Archiv - Januar 2008
Efficacy of human rotavirus vaccine against rotavirus gastroenteritis during the first 2 years of life in European infants: randomised, double-blind controlled study
Vesikari T1, Karvonen A1, Prymula R2, Schuster V3, Tejedor JC4, Cohen R5, Meurice F6, Han HH6, Damaso S6, Bouckenooghe A6.
1 Vaccine Research Centre,
Medical School, University of Tampere, Tampere, Finland
2 Faculty of Military Health Sciences, University of Defence, Hradec Králové, Czech Republic
3 Hospital for Children and Adolescents, University of Leipzig, Leipzig, Germany
4 Hospital de Móstoles, Madrid, Spain
5 Medical Facility, St Maur Des Fossés, France
6 GlaxoSmithKline Biologicals, Rixensart, Belgium
Lancet. 2007 Nov 24;370(9601):1757-63.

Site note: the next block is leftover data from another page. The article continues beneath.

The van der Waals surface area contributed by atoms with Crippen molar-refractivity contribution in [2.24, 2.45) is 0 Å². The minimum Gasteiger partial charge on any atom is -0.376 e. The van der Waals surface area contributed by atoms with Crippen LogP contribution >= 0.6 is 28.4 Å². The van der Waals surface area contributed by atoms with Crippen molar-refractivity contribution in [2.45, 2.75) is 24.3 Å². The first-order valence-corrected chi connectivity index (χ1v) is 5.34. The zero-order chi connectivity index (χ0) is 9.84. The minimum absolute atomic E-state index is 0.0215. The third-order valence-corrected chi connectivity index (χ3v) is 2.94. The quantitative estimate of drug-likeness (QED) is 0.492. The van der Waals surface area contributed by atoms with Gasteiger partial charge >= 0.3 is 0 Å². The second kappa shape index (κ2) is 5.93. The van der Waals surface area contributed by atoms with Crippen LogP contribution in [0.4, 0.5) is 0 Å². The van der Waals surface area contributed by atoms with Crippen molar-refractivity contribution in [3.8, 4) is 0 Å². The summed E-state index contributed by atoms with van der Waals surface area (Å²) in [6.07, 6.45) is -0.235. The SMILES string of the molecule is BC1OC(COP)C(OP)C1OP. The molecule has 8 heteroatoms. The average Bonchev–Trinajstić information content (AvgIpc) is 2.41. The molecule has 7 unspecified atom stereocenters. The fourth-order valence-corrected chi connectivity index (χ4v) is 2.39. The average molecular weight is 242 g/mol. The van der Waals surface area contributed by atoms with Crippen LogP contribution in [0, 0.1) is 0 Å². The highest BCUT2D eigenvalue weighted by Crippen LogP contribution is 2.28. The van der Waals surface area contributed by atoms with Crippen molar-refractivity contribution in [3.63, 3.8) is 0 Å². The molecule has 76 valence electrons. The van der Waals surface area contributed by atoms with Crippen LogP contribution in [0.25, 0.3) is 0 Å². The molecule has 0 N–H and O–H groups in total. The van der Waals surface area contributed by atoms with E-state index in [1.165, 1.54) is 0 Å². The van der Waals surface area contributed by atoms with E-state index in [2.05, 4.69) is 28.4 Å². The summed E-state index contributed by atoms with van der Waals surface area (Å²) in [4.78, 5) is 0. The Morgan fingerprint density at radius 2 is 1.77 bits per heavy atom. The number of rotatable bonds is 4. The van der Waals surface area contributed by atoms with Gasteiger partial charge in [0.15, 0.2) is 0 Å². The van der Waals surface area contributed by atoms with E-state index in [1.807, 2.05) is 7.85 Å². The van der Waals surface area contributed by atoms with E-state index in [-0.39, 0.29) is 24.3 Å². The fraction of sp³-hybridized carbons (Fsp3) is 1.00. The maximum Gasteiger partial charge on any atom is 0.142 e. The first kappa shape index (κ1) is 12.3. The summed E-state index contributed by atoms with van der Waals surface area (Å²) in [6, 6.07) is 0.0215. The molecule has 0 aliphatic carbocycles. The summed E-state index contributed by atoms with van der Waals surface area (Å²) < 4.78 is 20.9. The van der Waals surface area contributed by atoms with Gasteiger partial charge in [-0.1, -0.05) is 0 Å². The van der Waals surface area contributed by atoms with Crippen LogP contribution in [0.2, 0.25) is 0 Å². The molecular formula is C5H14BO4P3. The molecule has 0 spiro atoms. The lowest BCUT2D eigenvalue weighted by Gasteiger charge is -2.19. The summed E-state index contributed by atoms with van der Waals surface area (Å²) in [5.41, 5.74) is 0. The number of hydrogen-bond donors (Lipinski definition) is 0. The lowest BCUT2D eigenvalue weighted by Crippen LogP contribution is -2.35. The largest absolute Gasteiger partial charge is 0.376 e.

BACKGROUND: We aimed to assess the efficacy of the oral live attenuated human rotavirus vaccine Rotarix (RIX4414) for prevention of rotavirus gastroenteritis in European infants during their first 2 years of life. METHODS: 3994 study participants were enrolled from six countries and were randomly assigned two oral doses of either RIX4414 (n=2646) or placebo (n=1348), which were coadministered with the first two doses of specific childhood vaccinations. Follow-up for gastroenteritis episodes was undertaken from 2 weeks post-dose two through the two consecutive rotavirus seasons following vaccinations (combined efficacy follow-up period; mean duration 17 months [SD 1.6]). Our primary endpoint was vaccine efficacy against rotavirus gastroenteritis of any severity during the first efficacy follow-up period (2 weeks post-dose two to the end of the first rotavirus season). Stool specimens obtained during gastroenteritis episodes were tested for rotavirus by ELISA and typed by RT-PCR. Episodes scoring 11 or greater on the 20-point Vesikari scale were classified as severe. Analysis was according to protocol. This study is registered with ClinicalTrials.gov, number NCT00140686 (eTrack102247). FINDINGS: 120 infants were excluded from the according-to-protocol analysis. During the first efficacy follow-up period (mean duration 5.7 months [SD 1.2]), 24 of 2572 infants allocated RIX4414 versus 94 of 1302 given placebo had rotavirus gastroenteritis episodes of any severity, resulting in a vaccine efficacy of 87.1% (95% CI 79.6-92.1; p<0.0001). For the combined efficacy follow-up period, vaccine efficacy against severe rotavirus gastroenteritis was 90.4% (85.1-94.1; p<0.0001), for admission owing to rotavirus gastroenteritis 96.0% (83.8-99.5; p<0.0001), and for rotavirus-related medical attention 83.8% (76.8-88.9; p<0.0001), and significant protection against severe rotavirus gastroenteritis by circulating G1, G2, G3, G4, and G9 rotavirus types was shown. INTERPRETATION: In a European setting, two doses of RIX4414 coadministered with childhood vaccines provided high protection against any and severe rotavirus gastroenteritis, with an overall reduction of admissions for gastroenteritis over two consecutive rotavirus epidemic seasons.